Posted by: GourmetGirl | September 11, 2012

The Learning Process

I teach One-on-One knitting classes. A knitter that wants my individual attention to help them with a project or technique gets an hour of my time.

Yesterday, I had 2 knitters with an One-on-One. First a knitter, the second a crocheter. For both it boiled down to learning how to read a pattern.

The knitter was an intermediate knitter, learning from books, magazines and web-sites. She brought me a pattern of a sock she was knitting. And imagine it – the pattern had important  information left out! (It must be a hot month that brings out poorly written patterns to me!)

What gave me pain, with the pattern, was that it was from a sock class. It was not an average sock – it was a tube sock made from Cascade Yarns Fixation.

(Fixation has elastic in the yarn and is a perfect choice for a tube sock.)

To give the teacher credit – the knitter said she might have missed important details in the class……..

A wonderful tutorial about sock knitting was copied from a magazine and given with the sock pattern stapled to the top. However, this was NOT your typical sock pattern. No heal turn, no gusset. It was a tube sock out of Fixation yarn. It had a spiral rib pattern that was to change up the ribbing every 8 rows. Two changes were given – there should have been six changes given.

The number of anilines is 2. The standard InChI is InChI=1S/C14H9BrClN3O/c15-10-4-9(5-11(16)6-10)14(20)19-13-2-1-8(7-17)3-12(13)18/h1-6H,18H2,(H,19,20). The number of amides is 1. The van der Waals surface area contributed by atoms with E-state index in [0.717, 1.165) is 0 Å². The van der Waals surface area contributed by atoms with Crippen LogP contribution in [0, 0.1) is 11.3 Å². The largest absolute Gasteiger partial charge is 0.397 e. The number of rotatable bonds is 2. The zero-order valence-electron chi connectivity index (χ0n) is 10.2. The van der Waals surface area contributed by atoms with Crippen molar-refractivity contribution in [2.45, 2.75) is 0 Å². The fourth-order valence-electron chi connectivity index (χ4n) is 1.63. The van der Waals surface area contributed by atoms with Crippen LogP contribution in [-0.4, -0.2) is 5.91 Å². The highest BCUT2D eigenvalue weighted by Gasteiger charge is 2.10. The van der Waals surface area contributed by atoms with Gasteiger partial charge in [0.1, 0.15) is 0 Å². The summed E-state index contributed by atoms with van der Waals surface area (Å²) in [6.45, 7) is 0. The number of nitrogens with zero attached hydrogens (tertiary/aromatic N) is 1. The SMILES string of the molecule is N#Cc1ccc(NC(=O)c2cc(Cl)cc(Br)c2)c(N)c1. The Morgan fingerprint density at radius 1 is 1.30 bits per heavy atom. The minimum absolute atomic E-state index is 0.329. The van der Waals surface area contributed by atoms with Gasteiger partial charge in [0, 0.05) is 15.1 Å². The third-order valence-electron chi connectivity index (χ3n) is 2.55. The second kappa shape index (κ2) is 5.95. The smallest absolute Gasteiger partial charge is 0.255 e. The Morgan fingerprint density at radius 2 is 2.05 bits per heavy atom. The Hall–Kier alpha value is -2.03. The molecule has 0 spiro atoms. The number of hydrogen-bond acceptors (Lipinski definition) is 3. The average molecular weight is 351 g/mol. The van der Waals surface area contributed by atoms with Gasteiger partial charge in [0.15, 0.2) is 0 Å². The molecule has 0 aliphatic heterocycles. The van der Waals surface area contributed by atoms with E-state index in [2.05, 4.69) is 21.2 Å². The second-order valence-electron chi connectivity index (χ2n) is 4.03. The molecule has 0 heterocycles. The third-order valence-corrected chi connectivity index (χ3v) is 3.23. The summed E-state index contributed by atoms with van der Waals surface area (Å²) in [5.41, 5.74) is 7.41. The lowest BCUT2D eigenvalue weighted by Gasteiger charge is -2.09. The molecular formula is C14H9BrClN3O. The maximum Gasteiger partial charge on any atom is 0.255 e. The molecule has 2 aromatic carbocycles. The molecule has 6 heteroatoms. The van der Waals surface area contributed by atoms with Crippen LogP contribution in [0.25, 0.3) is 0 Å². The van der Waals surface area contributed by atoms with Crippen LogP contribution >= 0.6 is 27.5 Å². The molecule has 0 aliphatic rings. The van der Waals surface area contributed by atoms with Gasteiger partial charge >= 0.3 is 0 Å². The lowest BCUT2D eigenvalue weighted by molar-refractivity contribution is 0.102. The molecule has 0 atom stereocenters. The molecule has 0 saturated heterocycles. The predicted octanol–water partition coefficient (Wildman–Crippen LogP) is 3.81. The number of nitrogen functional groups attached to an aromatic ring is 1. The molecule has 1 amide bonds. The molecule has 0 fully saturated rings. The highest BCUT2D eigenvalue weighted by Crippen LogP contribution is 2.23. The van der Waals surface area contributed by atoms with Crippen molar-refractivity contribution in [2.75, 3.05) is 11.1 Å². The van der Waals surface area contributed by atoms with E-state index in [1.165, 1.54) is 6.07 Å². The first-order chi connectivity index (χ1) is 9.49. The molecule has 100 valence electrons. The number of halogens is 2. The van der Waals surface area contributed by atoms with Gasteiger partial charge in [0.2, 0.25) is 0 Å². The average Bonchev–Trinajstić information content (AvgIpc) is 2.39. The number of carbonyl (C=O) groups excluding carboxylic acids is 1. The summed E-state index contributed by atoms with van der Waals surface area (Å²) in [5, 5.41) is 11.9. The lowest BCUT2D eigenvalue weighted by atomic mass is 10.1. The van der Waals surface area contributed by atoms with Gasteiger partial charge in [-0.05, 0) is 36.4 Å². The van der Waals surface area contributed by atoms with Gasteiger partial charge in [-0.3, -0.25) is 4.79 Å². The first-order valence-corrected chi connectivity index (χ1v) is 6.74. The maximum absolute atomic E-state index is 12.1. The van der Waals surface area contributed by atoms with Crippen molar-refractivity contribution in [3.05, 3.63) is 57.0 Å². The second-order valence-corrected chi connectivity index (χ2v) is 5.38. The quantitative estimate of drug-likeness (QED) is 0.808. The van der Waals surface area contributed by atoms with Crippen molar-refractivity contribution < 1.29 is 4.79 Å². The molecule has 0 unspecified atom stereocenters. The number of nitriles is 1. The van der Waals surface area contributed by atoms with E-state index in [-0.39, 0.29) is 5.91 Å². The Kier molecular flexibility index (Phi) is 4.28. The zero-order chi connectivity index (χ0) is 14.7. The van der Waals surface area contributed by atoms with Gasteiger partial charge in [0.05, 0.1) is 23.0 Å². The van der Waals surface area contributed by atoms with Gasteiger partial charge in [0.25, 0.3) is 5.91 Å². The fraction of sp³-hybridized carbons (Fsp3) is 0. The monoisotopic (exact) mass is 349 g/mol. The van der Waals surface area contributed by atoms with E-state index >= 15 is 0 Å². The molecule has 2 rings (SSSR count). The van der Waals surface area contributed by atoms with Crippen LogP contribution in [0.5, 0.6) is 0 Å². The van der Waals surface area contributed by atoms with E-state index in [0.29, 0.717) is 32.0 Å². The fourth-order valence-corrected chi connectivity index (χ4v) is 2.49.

The pattern did give the instructions of what to do – it just didn’t carry out the rows. Not good as a pattern that was “written down” for other to learn from – or follow on their own. Fine for an advanced knitter that catches the concept – not for the vast majority to follow.

So, as you can imagine we spent a great deal of time talking about patterns and how to spot a well written pattern and what to look for when things are missing.

The Crocheter who followed the Knitter needed the same help, just a bit different. The Crocheter is a beginner ready to learn how to do more.

Whether a Knitter or a Crocheter, the more should always be learning to read a pattern. When you learn to read a pattern you can work a pattern on your own and know what to do. (As long as you have a well written pattern.)

Can you guess what my next blog will be about?

Happy Learning How to Read a Pattern,

Nancy

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